"The long-term effects of self pledging in reward crowdfunding"

Tobias Regner and Paolo Crosetto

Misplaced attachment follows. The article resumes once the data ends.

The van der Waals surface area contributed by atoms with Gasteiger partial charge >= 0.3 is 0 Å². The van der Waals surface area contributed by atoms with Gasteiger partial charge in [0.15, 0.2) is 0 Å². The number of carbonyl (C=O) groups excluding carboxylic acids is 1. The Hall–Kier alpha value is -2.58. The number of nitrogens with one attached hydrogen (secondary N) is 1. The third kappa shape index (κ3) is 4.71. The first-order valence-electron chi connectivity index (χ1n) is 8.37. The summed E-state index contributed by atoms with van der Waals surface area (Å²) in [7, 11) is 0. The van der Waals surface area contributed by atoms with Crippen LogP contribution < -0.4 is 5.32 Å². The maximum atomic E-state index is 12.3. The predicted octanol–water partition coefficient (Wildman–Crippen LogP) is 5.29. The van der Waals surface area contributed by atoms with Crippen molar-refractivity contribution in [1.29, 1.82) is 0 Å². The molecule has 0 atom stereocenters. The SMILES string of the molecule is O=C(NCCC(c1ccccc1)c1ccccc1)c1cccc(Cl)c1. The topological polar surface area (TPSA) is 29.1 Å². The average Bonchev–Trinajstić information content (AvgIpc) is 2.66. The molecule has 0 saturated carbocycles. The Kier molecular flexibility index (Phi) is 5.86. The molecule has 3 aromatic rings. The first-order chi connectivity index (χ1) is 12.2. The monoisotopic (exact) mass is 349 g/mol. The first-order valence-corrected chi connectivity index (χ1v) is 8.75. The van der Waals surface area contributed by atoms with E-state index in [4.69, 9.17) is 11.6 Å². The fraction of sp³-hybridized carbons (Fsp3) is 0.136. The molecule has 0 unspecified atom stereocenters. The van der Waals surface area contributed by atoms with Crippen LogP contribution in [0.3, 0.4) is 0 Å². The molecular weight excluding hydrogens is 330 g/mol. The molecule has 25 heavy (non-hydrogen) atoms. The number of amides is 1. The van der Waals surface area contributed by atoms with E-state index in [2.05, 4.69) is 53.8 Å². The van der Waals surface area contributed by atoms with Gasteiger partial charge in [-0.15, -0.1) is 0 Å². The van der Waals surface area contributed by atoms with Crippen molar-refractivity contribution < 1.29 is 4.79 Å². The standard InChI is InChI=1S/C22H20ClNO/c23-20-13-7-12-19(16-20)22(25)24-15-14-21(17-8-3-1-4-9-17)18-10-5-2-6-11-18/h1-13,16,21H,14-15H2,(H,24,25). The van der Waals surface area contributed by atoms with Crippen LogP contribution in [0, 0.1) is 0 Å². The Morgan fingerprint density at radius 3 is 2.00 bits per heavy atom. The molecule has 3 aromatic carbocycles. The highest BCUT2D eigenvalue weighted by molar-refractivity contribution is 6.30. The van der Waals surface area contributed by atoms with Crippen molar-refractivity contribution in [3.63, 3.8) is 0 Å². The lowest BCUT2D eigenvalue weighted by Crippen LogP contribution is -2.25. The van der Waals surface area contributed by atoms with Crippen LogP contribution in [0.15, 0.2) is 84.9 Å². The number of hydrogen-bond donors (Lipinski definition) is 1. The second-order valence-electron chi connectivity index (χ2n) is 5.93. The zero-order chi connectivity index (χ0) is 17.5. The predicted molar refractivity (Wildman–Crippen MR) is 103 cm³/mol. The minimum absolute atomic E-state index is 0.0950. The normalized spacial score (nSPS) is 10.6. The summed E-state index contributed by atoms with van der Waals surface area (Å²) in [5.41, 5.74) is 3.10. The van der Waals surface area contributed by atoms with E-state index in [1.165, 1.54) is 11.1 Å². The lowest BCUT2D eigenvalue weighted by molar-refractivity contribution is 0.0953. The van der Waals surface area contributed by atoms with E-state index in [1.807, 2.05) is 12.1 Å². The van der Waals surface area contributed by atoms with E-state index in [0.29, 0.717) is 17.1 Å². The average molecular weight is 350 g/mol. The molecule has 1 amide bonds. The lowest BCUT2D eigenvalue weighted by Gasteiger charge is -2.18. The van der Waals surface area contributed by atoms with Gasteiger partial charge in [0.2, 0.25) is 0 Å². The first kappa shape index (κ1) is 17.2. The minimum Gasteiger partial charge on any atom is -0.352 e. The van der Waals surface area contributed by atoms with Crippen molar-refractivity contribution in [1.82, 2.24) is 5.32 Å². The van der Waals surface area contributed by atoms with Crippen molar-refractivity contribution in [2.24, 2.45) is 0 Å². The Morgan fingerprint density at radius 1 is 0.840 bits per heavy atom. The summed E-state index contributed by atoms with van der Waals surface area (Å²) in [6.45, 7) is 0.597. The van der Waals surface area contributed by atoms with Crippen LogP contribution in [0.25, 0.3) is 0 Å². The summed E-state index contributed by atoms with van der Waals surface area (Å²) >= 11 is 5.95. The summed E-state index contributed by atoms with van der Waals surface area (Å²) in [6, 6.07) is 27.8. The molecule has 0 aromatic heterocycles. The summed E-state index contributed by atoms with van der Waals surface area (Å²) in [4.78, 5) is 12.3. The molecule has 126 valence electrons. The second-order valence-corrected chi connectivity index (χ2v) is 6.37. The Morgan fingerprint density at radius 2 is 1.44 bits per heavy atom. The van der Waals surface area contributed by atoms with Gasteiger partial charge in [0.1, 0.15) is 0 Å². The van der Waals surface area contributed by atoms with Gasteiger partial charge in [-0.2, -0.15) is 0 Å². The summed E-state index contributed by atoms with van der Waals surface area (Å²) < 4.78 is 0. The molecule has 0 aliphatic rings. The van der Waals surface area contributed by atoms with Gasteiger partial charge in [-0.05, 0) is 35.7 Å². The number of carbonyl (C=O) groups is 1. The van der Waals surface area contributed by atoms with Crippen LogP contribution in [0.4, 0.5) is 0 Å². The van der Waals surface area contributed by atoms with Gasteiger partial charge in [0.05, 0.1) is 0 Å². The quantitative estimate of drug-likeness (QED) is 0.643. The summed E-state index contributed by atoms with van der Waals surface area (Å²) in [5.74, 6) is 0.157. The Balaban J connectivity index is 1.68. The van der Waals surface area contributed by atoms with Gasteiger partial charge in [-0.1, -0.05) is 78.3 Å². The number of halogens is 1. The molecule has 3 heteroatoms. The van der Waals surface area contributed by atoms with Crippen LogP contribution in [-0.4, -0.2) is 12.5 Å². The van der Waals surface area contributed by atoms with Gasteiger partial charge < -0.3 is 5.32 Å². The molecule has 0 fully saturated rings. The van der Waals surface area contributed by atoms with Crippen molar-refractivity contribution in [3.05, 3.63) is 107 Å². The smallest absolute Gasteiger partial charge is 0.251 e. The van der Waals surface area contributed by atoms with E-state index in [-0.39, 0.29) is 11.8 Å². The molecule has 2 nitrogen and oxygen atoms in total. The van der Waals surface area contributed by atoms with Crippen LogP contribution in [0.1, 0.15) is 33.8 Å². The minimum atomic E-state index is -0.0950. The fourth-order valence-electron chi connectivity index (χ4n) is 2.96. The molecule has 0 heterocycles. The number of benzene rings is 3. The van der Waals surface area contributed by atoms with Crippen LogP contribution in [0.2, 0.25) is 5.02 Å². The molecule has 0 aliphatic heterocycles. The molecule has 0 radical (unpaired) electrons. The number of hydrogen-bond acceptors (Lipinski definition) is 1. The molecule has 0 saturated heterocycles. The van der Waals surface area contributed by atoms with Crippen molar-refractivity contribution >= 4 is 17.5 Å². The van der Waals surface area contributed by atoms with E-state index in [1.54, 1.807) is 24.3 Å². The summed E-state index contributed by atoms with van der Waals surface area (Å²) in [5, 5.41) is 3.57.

Crowdfunding recently emerged as an alternative funding channel for start-ups, creative artists and social endeavors. While it succeeded in establishing itself as a major player in entrepreneurial finance, its rather informal setup sparked concerns about its resilience to exploitative behavior by project creators. In this paper we explore one form of such opportunistic behavior: self pledging and its potential effect on the post-campaign development of crowdfunded projects. If project creators use own funds to reach the funding target in order to collect the crowd’s funds, they end up with less fresh capital than needed, and might hence face problems in delivering on the promises made. Most reward crowdfunding platforms explicitly prohibit self pledges. Startnext, the biggest German platform, allows them. We exploit Startnext data to shed light on effects of self funding on post-campaign performance. We single out 140 substantially self-funded projects, and, by propensity score matching, a corresponding sample of 140 projects that did not receive any self pledges. For each of these projects we collect information about the project development three or more years after their campaigns ended. Projects may have failed to deliver, have run into severe delays, have delivered but then disappeared, or might have given rise to recurring events or led to the founding of a company/organization. Results indicate no structural long-term impact of substantial self funding.